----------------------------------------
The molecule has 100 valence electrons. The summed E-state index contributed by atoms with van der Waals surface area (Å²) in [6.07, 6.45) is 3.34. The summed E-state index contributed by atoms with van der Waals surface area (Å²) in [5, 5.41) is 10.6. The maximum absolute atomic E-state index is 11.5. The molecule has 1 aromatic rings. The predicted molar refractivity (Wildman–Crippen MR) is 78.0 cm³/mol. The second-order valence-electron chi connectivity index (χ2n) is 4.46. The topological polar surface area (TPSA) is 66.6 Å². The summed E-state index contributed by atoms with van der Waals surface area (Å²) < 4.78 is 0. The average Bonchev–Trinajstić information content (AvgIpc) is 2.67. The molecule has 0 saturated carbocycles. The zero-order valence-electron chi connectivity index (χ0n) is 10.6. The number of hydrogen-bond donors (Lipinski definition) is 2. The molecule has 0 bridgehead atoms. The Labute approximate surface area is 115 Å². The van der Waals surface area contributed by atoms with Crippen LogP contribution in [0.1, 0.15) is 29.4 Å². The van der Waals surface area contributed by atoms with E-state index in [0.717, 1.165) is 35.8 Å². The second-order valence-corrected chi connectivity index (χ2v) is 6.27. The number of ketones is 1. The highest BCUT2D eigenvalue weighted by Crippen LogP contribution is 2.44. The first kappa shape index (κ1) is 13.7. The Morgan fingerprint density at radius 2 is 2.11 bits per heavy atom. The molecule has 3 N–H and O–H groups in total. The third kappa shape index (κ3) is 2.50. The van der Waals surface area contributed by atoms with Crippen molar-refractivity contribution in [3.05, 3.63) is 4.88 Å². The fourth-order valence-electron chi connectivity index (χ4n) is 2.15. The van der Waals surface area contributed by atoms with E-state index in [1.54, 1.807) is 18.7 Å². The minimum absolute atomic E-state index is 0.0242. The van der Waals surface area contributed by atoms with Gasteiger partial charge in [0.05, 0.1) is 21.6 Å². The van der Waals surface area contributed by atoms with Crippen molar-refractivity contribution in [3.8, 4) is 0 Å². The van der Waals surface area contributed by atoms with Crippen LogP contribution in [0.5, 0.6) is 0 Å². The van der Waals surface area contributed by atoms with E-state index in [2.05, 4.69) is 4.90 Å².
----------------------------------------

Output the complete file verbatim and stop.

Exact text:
The molecule has 100 valence electrons. The summed E-state index contributed by atoms with van der Waals surface area (Å²) in [6.07, 6.45) is 3.34. The summed E-state index contributed by atoms with van der Waals surface area (Å²) in [5, 5.41) is 10.6. The maximum absolute atomic E-state index is 11.5. The molecule has 1 aromatic rings. The predicted molar refractivity (Wildman–Crippen MR) is 78.0 cm³/mol. The second-order valence-electron chi connectivity index (χ2n) is 4.46. The topological polar surface area (TPSA) is 66.6 Å². The summed E-state index contributed by atoms with van der Waals surface area (Å²) < 4.78 is 0. The average Bonchev–Trinajstić information content (AvgIpc) is 2.67. The molecule has 0 saturated carbocycles. The zero-order valence-electron chi connectivity index (χ0n) is 10.6. The number of hydrogen-bond donors (Lipinski definition) is 2. The molecule has 0 bridgehead atoms. The Labute approximate surface area is 115 Å². The van der Waals surface area contributed by atoms with Crippen LogP contribution in [0.1, 0.15) is 29.4 Å². The van der Waals surface area contributed by atoms with E-state index in [0.717, 1.165) is 35.8 Å². The second-order valence-corrected chi connectivity index (χ2v) is 6.27. The number of ketones is 1. The highest BCUT2D eigenvalue weighted by Crippen LogP contribution is 2.44. The first kappa shape index (κ1) is 13.7. The Morgan fingerprint density at radius 2 is 2.11 bits per heavy atom. The molecule has 3 N–H and O–H groups in total. The third kappa shape index (κ3) is 2.50. The van der Waals surface area contributed by atoms with Crippen molar-refractivity contribution in [3.05, 3.63) is 4.88 Å². The fourth-order valence-electron chi connectivity index (χ4n) is 2.15. The van der Waals surface area contributed by atoms with E-state index in [1.54, 1.807) is 18.7 Å². The minimum absolute atomic E-state index is 0.0242. The van der Waals surface area contributed by atoms with Gasteiger partial charge in [0.05, 0.1) is 21.6 Å². The van der Waals surface area contributed by atoms with Crippen molar-refractivity contribution in [3.8, 4) is 0 Å². The van der Waals surface area contributed by atoms with Crippen LogP contribution in [0.5, 0.6) is 0 Å². The van der Waals surface area contributed by atoms with E-state index in [2.05, 4.69) is 4.90 Å².